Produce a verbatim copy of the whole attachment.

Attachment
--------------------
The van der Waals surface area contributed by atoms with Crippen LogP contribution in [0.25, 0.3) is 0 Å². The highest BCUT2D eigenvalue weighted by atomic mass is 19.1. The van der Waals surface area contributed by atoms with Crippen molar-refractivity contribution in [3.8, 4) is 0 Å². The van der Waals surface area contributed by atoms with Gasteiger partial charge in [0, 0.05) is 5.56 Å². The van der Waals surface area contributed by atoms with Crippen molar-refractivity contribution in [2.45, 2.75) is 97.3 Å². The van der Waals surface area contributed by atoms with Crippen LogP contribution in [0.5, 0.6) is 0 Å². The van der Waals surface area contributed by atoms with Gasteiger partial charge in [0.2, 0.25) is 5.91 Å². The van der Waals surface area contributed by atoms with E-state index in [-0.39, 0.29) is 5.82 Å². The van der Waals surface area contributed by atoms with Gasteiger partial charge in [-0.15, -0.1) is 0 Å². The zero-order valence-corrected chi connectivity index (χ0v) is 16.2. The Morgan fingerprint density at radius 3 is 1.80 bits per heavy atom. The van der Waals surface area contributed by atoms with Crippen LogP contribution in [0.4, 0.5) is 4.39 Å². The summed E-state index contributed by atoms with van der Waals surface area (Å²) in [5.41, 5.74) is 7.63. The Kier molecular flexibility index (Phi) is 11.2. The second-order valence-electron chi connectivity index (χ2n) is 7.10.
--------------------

The van der Waals surface area contributed by atoms with Crippen LogP contribution in [0.25, 0.3) is 0 Å². The highest BCUT2D eigenvalue weighted by atomic mass is 19.1. The van der Waals surface area contributed by atoms with Crippen molar-refractivity contribution in [3.8, 4) is 0 Å². The van der Waals surface area contributed by atoms with Gasteiger partial charge in [0, 0.05) is 5.56 Å². The van der Waals surface area contributed by atoms with Crippen molar-refractivity contribution in [2.45, 2.75) is 97.3 Å². The van der Waals surface area contributed by atoms with Crippen LogP contribution in [0.5, 0.6) is 0 Å². The van der Waals surface area contributed by atoms with Gasteiger partial charge in [0.2, 0.25) is 5.91 Å². The van der Waals surface area contributed by atoms with E-state index in [-0.39, 0.29) is 5.82 Å². The van der Waals surface area contributed by atoms with Gasteiger partial charge in [-0.15, -0.1) is 0 Å². The zero-order valence-corrected chi connectivity index (χ0v) is 16.2. The Morgan fingerprint density at radius 3 is 1.80 bits per heavy atom. The van der Waals surface area contributed by atoms with Crippen LogP contribution in [0.4, 0.5) is 4.39 Å². The summed E-state index contributed by atoms with van der Waals surface area (Å²) in [5.41, 5.74) is 7.63. The Kier molecular flexibility index (Phi) is 11.2. The second-order valence-electron chi connectivity index (χ2n) is 7.10.